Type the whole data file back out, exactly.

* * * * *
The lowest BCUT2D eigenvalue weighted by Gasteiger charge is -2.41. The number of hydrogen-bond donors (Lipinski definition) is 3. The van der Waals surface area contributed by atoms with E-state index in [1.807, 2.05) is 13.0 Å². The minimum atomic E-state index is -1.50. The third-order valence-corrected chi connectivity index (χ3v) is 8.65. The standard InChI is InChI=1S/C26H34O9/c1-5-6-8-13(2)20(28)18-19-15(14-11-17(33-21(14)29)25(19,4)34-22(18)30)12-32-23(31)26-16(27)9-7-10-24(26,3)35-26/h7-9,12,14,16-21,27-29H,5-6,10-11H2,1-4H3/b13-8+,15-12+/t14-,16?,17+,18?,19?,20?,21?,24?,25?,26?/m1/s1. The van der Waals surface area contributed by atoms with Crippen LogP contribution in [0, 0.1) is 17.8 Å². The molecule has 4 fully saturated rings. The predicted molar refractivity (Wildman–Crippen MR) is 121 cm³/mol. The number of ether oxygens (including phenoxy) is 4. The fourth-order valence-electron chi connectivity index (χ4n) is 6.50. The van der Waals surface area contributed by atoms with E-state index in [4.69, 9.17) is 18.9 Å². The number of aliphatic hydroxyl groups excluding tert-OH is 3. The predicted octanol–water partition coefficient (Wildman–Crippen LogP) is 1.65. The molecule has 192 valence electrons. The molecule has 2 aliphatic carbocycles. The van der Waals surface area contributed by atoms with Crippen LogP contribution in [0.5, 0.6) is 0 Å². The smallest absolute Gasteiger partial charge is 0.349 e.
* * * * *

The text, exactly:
The lowest BCUT2D eigenvalue weighted by Gasteiger charge is -2.41. The number of hydrogen-bond donors (Lipinski definition) is 3. The van der Waals surface area contributed by atoms with E-state index in [1.807, 2.05) is 13.0 Å². The minimum atomic E-state index is -1.50. The third-order valence-corrected chi connectivity index (χ3v) is 8.65. The standard InChI is InChI=1S/C26H34O9/c1-5-6-8-13(2)20(28)18-19-15(14-11-17(33-21(14)29)25(19,4)34-22(18)30)12-32-23(31)26-16(27)9-7-10-24(26,3)35-26/h7-9,12,14,16-21,27-29H,5-6,10-11H2,1-4H3/b13-8+,15-12+/t14-,16?,17+,18?,19?,20?,21?,24?,25?,26?/m1/s1. The van der Waals surface area contributed by atoms with Crippen LogP contribution in [0, 0.1) is 17.8 Å². The molecule has 4 fully saturated rings. The predicted molar refractivity (Wildman–Crippen MR) is 121 cm³/mol. The number of ether oxygens (including phenoxy) is 4. The fourth-order valence-electron chi connectivity index (χ4n) is 6.50. The van der Waals surface area contributed by atoms with E-state index in [4.69, 9.17) is 18.9 Å². The number of aliphatic hydroxyl groups excluding tert-OH is 3. The predicted octanol–water partition coefficient (Wildman–Crippen LogP) is 1.65. The molecule has 192 valence electrons. The molecule has 2 aliphatic carbocycles. The van der Waals surface area contributed by atoms with Crippen LogP contribution in [0.5, 0.6) is 0 Å². The smallest absolute Gasteiger partial charge is 0.349 e.